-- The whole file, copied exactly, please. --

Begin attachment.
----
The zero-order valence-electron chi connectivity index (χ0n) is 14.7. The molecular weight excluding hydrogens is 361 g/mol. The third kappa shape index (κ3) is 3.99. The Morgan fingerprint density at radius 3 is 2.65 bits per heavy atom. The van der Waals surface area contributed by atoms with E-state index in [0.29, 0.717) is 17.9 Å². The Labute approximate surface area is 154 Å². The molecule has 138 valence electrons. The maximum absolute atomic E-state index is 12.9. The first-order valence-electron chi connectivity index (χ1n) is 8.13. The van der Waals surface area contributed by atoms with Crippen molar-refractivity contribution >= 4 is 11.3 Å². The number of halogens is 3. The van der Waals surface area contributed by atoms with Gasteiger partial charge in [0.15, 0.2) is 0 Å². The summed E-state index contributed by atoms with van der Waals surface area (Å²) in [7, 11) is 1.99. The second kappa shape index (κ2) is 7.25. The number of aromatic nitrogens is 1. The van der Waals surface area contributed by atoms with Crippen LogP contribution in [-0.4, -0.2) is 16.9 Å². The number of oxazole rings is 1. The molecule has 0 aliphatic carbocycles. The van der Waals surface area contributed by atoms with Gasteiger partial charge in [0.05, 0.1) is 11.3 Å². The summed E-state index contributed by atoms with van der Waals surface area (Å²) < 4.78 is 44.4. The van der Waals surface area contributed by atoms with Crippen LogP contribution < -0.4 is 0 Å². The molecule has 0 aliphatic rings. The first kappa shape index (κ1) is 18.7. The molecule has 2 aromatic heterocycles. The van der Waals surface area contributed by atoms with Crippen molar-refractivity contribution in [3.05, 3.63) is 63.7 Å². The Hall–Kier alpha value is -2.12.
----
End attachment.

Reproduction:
The zero-order valence-electron chi connectivity index (χ0n) is 14.7. The molecular weight excluding hydrogens is 361 g/mol. The third kappa shape index (κ3) is 3.99. The Morgan fingerprint density at radius 3 is 2.65 bits per heavy atom. The van der Waals surface area contributed by atoms with E-state index in [0.29, 0.717) is 17.9 Å². The Labute approximate surface area is 154 Å². The molecule has 138 valence electrons. The maximum absolute atomic E-state index is 12.9. The first-order valence-electron chi connectivity index (χ1n) is 8.13. The van der Waals surface area contributed by atoms with Crippen molar-refractivity contribution >= 4 is 11.3 Å². The number of halogens is 3. The van der Waals surface area contributed by atoms with Gasteiger partial charge in [0.15, 0.2) is 0 Å². The summed E-state index contributed by atoms with van der Waals surface area (Å²) in [7, 11) is 1.99. The second kappa shape index (κ2) is 7.25. The number of aromatic nitrogens is 1. The van der Waals surface area contributed by atoms with Crippen LogP contribution in [-0.4, -0.2) is 16.9 Å². The number of oxazole rings is 1. The molecule has 0 aliphatic carbocycles. The van der Waals surface area contributed by atoms with Gasteiger partial charge in [0.05, 0.1) is 11.3 Å². The summed E-state index contributed by atoms with van der Waals surface area (Å²) < 4.78 is 44.4. The van der Waals surface area contributed by atoms with Crippen LogP contribution < -0.4 is 0 Å². The molecule has 0 aliphatic rings. The first kappa shape index (κ1) is 18.7. The molecule has 2 aromatic heterocycles. The van der Waals surface area contributed by atoms with Crippen molar-refractivity contribution in [3.05, 3.63) is 63.7 Å². The Hall–Kier alpha value is -2.12.